Elizabeth White was an aunt of noted potter Al Qoyawayma and taught him to make pottery.  She originated the use of the ear of corn as a design in repousse (pushed out from the inside) on her pottery. Her pottery is all signed in the clay with her Hopi name Polingaysi, which means, “butterfly sitting among the flowers in the breeze”.  This jar is one of her corrugated pieces.  I asked Al Qoyawayma why she created the corrugated surfaces and his response was,

“I think Elizabeth liked experimenting.  She used at least three kinds of textured surfaces.  The “corrugated” simulation, the “basket bowl” and of course the “simulated corn” texture.  In the basket bowl she would press the clay into the basket to get the texture of the basket and then finish with a smooth rim.”

This jar is “corrugated”, meaning that she would not smooth down the coils but would impress them with her finger or a tool to create the layered surface. The result is certainly one that almost does have a basket appearance!  This jar is also made from the traditional Hopi red clay.  It is in excellent condition with no chips, cracks, restoration or repair.  Interestingly, Polingaysi was a school teacher and taught at Hopi and  Navajo schools for almost 40 years.  On retirement from teaching, she became an artist, a poet, and a philosopher.  Her career as a potter was begun late in life, after her retirement, so there is very little of her work available. It is a classic of her work and an important addition to any collection! It is definitely a charming piece of her pottery!

$ 1,000.00
Clashin, Debbie – Large Jar with Eagle Tail Design

This is one of the first pieces we have had by Debbie Clashin.  She is a cousin of noted potter Mark Tahbo and a descendant of Grace Chapella.  Debbie has quickly become well known for her large sized traditional Hopi-Tewa pottery. This wide jar is inspired by the shapes of the ancient Sikyatki pottery, with a low, wide shoulder.  The jar is stone polished and painted with a red clay slip and bee-weed (for the black).  There are four eagle tails surrounding the jar.  Note the precision of her painting and the lines in the design.  The jar is traditionally fired outside to create the blushes in coloration.  The various blushes enhance the designs and shape of the jar.  It is signed on the bottom with her name and a pipe for his “Tobacco Clan”.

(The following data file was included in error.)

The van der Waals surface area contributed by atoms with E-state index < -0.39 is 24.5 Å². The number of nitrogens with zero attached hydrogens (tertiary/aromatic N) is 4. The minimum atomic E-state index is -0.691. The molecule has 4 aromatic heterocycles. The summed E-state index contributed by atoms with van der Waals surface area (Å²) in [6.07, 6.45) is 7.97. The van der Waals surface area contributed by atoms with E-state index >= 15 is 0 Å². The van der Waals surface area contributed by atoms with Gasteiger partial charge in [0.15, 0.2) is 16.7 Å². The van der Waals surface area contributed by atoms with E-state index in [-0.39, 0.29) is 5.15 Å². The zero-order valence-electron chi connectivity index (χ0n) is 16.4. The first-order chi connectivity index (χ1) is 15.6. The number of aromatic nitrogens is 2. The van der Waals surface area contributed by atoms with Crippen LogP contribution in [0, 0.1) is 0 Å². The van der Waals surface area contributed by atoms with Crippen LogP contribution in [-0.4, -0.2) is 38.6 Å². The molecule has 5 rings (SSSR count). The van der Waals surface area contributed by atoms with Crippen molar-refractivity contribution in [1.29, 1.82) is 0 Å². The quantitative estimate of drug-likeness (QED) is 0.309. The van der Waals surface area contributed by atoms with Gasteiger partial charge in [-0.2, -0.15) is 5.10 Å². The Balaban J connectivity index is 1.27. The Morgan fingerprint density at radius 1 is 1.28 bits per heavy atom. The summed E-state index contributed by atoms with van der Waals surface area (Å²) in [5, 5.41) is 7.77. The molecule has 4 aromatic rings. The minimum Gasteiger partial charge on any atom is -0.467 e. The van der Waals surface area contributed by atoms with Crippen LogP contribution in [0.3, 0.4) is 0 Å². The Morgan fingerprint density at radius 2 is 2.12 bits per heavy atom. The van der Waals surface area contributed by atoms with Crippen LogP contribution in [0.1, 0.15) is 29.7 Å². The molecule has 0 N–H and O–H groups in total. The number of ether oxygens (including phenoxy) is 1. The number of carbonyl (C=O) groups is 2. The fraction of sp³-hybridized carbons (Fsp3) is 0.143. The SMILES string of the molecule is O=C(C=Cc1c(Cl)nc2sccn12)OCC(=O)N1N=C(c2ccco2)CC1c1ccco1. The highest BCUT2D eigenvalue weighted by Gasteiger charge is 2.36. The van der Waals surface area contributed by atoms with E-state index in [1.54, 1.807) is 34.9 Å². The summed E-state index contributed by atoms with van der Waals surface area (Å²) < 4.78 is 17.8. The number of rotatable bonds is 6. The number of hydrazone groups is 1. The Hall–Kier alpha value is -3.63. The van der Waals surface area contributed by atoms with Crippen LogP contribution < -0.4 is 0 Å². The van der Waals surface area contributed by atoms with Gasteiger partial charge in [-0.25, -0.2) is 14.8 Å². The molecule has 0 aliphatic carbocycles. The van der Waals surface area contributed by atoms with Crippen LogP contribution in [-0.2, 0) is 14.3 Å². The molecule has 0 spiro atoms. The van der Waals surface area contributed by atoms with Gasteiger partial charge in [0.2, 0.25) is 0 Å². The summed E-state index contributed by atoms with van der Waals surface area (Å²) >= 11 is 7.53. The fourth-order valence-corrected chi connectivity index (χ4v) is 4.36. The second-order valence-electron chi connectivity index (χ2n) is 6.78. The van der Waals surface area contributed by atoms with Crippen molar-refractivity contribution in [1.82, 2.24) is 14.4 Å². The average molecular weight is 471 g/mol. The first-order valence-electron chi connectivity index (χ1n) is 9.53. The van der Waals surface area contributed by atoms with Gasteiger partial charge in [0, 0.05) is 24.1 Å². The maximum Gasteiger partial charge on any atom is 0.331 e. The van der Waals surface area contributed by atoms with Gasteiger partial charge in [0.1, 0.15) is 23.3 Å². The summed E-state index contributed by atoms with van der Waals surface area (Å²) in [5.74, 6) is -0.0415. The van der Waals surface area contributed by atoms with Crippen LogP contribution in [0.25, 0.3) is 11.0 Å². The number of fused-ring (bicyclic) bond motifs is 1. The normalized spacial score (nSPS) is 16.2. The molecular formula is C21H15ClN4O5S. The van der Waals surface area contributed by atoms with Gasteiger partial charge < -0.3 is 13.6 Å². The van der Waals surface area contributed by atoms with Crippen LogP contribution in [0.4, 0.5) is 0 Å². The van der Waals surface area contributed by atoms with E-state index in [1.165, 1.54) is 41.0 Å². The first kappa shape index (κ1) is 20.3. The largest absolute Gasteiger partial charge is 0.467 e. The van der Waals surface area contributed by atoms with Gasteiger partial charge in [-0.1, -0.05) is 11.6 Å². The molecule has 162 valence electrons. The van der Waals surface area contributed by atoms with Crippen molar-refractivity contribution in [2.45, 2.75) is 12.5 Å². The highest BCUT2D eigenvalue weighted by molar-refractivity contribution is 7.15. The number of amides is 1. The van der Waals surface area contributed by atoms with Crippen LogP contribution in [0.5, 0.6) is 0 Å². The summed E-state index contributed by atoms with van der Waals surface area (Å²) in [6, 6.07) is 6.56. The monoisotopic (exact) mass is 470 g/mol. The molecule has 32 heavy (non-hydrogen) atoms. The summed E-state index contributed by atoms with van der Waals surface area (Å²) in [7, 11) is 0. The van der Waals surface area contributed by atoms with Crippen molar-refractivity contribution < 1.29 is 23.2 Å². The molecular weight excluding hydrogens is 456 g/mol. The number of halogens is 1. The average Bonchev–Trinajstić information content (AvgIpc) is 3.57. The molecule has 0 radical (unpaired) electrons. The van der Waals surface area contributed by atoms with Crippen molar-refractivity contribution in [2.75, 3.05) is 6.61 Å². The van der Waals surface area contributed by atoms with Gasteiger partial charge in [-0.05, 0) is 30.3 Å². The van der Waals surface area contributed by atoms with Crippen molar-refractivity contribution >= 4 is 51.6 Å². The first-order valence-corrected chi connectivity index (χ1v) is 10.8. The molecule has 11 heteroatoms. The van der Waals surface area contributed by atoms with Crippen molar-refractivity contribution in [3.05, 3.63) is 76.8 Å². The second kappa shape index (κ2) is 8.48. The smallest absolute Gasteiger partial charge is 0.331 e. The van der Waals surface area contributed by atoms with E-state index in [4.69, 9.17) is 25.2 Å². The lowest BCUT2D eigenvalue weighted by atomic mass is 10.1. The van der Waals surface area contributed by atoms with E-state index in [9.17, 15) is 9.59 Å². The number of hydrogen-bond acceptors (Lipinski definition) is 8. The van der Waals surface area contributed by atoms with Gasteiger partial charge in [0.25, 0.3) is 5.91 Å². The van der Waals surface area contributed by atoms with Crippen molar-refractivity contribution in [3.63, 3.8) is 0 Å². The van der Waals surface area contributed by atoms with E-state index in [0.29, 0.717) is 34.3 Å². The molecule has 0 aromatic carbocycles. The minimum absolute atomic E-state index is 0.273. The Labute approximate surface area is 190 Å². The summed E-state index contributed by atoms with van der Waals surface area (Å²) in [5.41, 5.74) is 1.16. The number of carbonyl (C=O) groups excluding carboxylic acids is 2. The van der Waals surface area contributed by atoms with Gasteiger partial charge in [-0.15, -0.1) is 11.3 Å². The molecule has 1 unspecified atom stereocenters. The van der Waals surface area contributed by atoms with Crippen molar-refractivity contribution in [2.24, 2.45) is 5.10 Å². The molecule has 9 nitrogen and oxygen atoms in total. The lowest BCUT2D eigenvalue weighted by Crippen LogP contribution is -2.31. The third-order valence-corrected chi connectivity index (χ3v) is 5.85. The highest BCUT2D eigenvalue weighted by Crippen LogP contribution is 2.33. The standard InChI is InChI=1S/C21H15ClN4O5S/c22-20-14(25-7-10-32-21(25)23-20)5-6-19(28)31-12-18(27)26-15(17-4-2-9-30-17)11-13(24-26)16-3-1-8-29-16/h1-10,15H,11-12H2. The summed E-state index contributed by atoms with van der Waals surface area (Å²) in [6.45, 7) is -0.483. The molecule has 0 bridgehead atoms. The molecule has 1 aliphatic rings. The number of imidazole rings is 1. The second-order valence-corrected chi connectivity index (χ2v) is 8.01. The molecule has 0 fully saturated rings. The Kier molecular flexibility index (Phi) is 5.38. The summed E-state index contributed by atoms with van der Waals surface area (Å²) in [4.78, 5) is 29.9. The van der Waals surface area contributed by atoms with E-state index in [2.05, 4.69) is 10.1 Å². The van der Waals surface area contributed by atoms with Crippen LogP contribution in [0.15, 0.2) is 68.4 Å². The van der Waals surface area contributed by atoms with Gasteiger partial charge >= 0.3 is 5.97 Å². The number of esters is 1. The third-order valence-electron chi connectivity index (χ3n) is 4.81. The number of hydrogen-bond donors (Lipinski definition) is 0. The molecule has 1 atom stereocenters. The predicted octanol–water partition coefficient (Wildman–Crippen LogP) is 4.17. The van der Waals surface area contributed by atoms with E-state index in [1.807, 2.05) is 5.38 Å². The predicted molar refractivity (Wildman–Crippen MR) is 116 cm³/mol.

$ 2,400.00
Navasie, Paqua- Ash Tray/Open Bowl (1930’s)

Paqua Naha was the mother of noted potter Joy “Frogwoman” Navasie and the mother-in-law of Helen “Featherwoman” Naha. She was known for her traditional designs and use of the various colors of clay at Hopi.  She developed the white ware in around 1951-2. She was the first to sign her pottery with her Frog Hallmark, as “Paqua” means Frog in Hopi. This is one of her “ash trays”, which was probably made for being a souvenir.  It is made from the red clay and the painted with designs around the side and on the top.  The piece is signed with her hallmark Frog.  The piece is in very good condition with no chips, cracks, restoration or repair.  It appears as if it was varnished at some time, which was often typical with “utilitarian” pieces which would be used.

$ 175.00
Quotskuyva, Dextra – Bowl with Red Tail Hawk Design

This is a traditional bowl by Dextra Quotskuyva.  She is certainly one of the great innovators among Hopi-Tewa potters.  Her work began with more classic imagery and then has evolved over the years to more unique and stylized designs. This piece is from the mid 1980’s, which can be see in the color of the red clay, as well as her signature.  The bowl has a series of Red Tail hawk tail feathers painted in four sections.  Separating each of them is a triangular design, which represents the back and wings of the birds.  The red areas are stone polished and the black is painted with bee-weed (a plant). The bowl is traditionally fired so that there are blushes and color variations around the surface.  It is signed on the bottom with bee-weed, “Detra” with an ear of corn representing the Corn Clan.   The jar is in very good condition with no chips, cracks, restoration or repair.  Dextra has been the subject of a retrospective of her pottery at the Museum of Indian Art and Culture called, “Painted Perfection“.

$ 5,350.00
Quotskuyva, Dextra – Mini Bowl with Bat Wing Design (1976)